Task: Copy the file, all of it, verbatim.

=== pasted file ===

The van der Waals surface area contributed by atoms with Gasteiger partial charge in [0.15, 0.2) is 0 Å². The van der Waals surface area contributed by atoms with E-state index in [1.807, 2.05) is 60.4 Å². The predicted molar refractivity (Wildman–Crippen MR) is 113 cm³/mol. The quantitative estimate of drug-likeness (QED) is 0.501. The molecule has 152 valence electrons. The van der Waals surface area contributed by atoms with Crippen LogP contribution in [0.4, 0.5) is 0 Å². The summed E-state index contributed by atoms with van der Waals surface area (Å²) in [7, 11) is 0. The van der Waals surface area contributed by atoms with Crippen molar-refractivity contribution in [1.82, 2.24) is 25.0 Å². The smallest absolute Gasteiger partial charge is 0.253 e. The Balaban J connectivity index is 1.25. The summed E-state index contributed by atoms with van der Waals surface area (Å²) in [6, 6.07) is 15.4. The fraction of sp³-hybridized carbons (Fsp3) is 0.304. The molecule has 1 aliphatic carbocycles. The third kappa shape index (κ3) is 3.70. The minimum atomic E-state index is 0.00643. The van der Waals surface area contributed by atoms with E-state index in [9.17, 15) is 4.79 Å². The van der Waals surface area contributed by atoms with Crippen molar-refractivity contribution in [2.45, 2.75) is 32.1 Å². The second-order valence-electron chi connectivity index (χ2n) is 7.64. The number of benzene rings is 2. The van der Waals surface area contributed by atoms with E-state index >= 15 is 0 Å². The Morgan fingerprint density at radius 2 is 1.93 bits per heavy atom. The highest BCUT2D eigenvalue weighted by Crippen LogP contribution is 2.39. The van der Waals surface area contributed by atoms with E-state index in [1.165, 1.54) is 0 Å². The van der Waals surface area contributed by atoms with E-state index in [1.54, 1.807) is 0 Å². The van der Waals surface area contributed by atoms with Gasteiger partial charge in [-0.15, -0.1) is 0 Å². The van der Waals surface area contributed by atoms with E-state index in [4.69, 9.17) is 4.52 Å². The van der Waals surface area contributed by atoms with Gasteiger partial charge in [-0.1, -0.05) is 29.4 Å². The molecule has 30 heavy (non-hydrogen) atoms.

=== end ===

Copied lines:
The van der Waals surface area contributed by atoms with Gasteiger partial charge in [0.15, 0.2) is 0 Å². The van der Waals surface area contributed by atoms with E-state index in [1.807, 2.05) is 60.4 Å². The predicted molar refractivity (Wildman–Crippen MR) is 113 cm³/mol. The quantitative estimate of drug-likeness (QED) is 0.501. The molecule has 152 valence electrons. The van der Waals surface area contributed by atoms with Crippen LogP contribution in [0.4, 0.5) is 0 Å². The summed E-state index contributed by atoms with van der Waals surface area (Å²) in [7, 11) is 0. The van der Waals surface area contributed by atoms with Crippen molar-refractivity contribution in [1.82, 2.24) is 25.0 Å². The smallest absolute Gasteiger partial charge is 0.253 e. The Balaban J connectivity index is 1.25. The summed E-state index contributed by atoms with van der Waals surface area (Å²) in [6, 6.07) is 15.4. The fraction of sp³-hybridized carbons (Fsp3) is 0.304. The molecule has 1 aliphatic carbocycles. The third kappa shape index (κ3) is 3.70. The minimum atomic E-state index is 0.00643. The van der Waals surface area contributed by atoms with E-state index in [9.17, 15) is 4.79 Å². The van der Waals surface area contributed by atoms with Crippen molar-refractivity contribution in [2.45, 2.75) is 32.1 Å². The second-order valence-electron chi connectivity index (χ2n) is 7.64. The number of benzene rings is 2. The van der Waals surface area contributed by atoms with E-state index >= 15 is 0 Å². The Morgan fingerprint density at radius 2 is 1.93 bits per heavy atom. The highest BCUT2D eigenvalue weighted by Crippen LogP contribution is 2.39. The van der Waals surface area contributed by atoms with E-state index in [1.165, 1.54) is 0 Å². The van der Waals surface area contributed by atoms with E-state index in [1.54, 1.807) is 0 Å². The van der Waals surface area contributed by atoms with Gasteiger partial charge in [-0.15, -0.1) is 0 Å². The van der Waals surface area contributed by atoms with E-state index in [4.69, 9.17) is 4.52 Å². The van der Waals surface area contributed by atoms with Gasteiger partial charge in [-0.1, -0.05) is 29.4 Å². The molecule has 30 heavy (non-hydrogen) atoms.